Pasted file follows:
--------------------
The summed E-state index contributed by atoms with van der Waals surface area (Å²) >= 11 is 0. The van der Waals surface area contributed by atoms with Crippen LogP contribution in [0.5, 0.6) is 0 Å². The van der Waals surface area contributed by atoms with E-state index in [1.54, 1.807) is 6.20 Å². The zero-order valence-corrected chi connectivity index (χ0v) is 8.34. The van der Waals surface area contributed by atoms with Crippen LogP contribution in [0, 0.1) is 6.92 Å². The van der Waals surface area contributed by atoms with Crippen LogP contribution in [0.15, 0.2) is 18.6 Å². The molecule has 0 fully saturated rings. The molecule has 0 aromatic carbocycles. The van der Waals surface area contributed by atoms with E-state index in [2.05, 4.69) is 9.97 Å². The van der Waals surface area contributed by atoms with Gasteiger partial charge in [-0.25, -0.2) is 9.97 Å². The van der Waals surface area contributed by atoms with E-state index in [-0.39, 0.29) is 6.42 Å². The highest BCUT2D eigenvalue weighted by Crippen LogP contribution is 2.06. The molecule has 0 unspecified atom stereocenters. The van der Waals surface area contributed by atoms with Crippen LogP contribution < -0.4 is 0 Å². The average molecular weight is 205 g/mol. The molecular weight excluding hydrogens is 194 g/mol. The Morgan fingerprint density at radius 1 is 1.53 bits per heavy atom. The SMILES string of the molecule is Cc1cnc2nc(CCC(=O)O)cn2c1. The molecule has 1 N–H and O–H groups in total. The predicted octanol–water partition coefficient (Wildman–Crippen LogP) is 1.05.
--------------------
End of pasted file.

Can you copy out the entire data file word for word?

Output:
The summed E-state index contributed by atoms with van der Waals surface area (Å²) >= 11 is 0. The van der Waals surface area contributed by atoms with Crippen LogP contribution in [0.5, 0.6) is 0 Å². The van der Waals surface area contributed by atoms with E-state index in [1.54, 1.807) is 6.20 Å². The zero-order valence-corrected chi connectivity index (χ0v) is 8.34. The van der Waals surface area contributed by atoms with Crippen LogP contribution in [0, 0.1) is 6.92 Å². The van der Waals surface area contributed by atoms with Crippen LogP contribution in [0.15, 0.2) is 18.6 Å². The molecule has 0 fully saturated rings. The molecule has 0 aromatic carbocycles. The van der Waals surface area contributed by atoms with E-state index in [2.05, 4.69) is 9.97 Å². The van der Waals surface area contributed by atoms with Gasteiger partial charge in [-0.25, -0.2) is 9.97 Å². The van der Waals surface area contributed by atoms with E-state index in [-0.39, 0.29) is 6.42 Å². The highest BCUT2D eigenvalue weighted by Crippen LogP contribution is 2.06. The molecule has 0 unspecified atom stereocenters. The van der Waals surface area contributed by atoms with Crippen LogP contribution < -0.4 is 0 Å². The average molecular weight is 205 g/mol. The molecular weight excluding hydrogens is 194 g/mol. The Morgan fingerprint density at radius 1 is 1.53 bits per heavy atom. The SMILES string of the molecule is Cc1cnc2nc(CCC(=O)O)cn2c1. The molecule has 1 N–H and O–H groups in total. The predicted octanol–water partition coefficient (Wildman–Crippen LogP) is 1.05.